The Office of Inspector General (OIG) continues to unearth widespread noncompliance by hospitals with requirements for reporting the receipt of medical device credits. In a March 2018 report examining payments received by 210 hospitals for recalled cardiac medical devices, the OIG found that in each case, the hospitals did not comply with Medicare requirements for reporting manufacturer credits.[i] According to the OIG, this noncompliance resulted in $4.4 million in overpayments that the hospitals must now return to Medicare before the expiration of the 60-day reporting and repayment period or the claims will be subject to False Claims Act liability. Providing examples where the per-claim overpayment ranged from nearly $25,000 to more than $27,000, the OIG demonstrated that a hospital’s failure to report a credit on just one claim can have a huge adverse financial impact.[ii]
This is not the first time the OIG has highlighted its concern about medical device credits. In fact, over the past two years, the OIG has issued five such reports on implanted medical device credit reporting.[iii] One report estimated that from 2005 to 2014, services related to the replacement of recalled and prematurely-failed medical devices cost Medicare $1.5 billion.[iv] The continued scrutiny and apparent widespread nature of this noncompliance should put hospitals on notice to correct the problem or risk substantial overpayment and False Claims Act liability.
What Reporting is Required?
In cases where a replacement of a medical device is required, manufacturers may–either through the recall or under the device’s existing warranty–issue a full or partial credit to cover the cost of the device, or provide a replacement without charge. Federal regulations require Medicare to reduce payment to a hospital for its replacement of an implanted device if (1) the device is replaced without cost to the hospital, (2) the hospital receives full credit for the device cost, or (3) the hospital receives a credit equal to 50 percent or more of the device cost.[v]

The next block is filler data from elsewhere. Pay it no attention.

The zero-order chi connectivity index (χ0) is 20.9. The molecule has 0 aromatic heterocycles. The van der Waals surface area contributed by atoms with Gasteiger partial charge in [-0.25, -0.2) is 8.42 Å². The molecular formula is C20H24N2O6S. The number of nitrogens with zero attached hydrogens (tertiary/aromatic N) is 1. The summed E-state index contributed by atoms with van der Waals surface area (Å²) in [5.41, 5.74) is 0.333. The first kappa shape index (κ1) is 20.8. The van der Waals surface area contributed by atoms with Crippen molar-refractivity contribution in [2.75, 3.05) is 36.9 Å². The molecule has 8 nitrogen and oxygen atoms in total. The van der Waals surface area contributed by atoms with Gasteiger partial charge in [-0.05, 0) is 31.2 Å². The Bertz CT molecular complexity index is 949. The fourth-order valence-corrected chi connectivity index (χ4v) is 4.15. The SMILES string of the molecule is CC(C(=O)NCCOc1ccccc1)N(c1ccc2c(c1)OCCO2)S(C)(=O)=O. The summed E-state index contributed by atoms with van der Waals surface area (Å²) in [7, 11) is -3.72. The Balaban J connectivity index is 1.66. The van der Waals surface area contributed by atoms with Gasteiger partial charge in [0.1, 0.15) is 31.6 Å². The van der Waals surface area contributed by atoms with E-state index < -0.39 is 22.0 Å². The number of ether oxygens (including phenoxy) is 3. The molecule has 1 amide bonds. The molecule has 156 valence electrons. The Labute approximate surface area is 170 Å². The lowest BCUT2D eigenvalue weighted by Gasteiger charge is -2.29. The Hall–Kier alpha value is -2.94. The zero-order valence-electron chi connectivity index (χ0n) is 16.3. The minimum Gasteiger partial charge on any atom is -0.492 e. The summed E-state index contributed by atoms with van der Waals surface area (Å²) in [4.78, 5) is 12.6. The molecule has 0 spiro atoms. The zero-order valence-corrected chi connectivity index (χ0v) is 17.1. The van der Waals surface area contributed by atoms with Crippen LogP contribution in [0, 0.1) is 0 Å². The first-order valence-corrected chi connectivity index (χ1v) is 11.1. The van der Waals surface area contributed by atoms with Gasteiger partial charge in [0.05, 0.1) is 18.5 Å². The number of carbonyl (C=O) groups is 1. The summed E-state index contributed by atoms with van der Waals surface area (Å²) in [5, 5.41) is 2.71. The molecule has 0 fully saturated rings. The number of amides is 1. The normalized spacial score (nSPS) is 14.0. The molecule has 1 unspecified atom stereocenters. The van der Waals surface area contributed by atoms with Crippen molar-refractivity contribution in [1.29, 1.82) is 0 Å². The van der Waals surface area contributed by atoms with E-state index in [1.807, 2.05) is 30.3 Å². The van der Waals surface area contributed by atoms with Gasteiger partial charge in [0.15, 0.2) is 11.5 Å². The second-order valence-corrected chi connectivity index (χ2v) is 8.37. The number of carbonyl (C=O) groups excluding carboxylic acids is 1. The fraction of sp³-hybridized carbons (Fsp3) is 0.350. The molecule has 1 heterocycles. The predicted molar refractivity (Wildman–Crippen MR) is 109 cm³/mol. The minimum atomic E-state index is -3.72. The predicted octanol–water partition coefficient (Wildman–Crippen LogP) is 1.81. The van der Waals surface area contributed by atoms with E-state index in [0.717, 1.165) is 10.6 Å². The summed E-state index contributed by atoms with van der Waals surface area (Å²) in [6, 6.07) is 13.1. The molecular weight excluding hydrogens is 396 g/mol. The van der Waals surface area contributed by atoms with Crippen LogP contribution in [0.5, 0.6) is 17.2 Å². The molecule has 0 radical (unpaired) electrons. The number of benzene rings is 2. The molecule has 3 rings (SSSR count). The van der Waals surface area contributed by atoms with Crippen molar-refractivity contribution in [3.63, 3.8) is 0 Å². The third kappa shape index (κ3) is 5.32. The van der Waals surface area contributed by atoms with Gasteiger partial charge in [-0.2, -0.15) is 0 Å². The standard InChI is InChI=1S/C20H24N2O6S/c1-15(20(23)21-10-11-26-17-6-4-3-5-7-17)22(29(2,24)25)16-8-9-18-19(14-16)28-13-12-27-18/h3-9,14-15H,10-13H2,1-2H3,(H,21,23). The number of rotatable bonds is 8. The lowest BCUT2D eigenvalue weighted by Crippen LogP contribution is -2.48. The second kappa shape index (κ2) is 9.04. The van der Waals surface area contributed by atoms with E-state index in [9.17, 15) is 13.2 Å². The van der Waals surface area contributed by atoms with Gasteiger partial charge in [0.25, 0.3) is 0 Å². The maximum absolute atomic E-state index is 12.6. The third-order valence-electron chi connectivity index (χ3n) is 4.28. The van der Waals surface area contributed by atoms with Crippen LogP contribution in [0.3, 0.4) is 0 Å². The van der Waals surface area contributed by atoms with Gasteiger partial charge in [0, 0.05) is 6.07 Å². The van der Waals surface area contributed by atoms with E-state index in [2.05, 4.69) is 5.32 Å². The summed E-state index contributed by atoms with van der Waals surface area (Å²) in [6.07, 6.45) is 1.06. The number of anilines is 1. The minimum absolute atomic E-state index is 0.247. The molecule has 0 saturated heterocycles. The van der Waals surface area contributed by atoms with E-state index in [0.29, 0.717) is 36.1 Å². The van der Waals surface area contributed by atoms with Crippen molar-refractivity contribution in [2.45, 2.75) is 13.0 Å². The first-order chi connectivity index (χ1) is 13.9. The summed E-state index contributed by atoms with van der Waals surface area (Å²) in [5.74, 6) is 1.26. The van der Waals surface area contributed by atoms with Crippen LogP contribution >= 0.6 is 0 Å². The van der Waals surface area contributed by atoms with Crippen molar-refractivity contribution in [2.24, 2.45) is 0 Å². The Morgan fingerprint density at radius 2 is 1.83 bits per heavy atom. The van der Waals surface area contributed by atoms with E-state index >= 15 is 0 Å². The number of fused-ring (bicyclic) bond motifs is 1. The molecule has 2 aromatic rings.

Medicare does not cover items or services for which neither the beneficiary, nor anyone on his or her behalf, has an obligation to pay.[vi] Further, Medicare payments to providers must be based on the reasonable cost of services,[vii] and absent clear evidence that higher costs are unavoidable, “the excess costs are not reimbursable.”[viii] As a result, hospitals are required to reflect in their bills to Medicare a reduction in the cost of medical devices if a credit of 50 percent or more is available, whether or not the credit was actually received or pursued by the hospital.
Hospitals must use condition and value codes to modify claims when billing Medicare for services that involve the replacement of a device that was provided with a credit or at no cost to the hospital.[ix] The condition codes—condition code 49 (product replacement within product lifecycle) or 50 (replacement for a known recall of a product)—signify the issue resulting in the replacement.[x] Along with the selected condition code, if a credit of 50 percent or greater was received from the manufacturer for a replaced medical device, hospitals must use a value code (either FD, FB, or FC depending on when the service was performed and whether it was performed in the inpatient or outpatient setting).[xi] The Centers for Medicare & Medicaid Services (CMS) then deducts the partial or full credit amount, reported in the amount for value code, from the final reimbursement.
Why is this Difficult?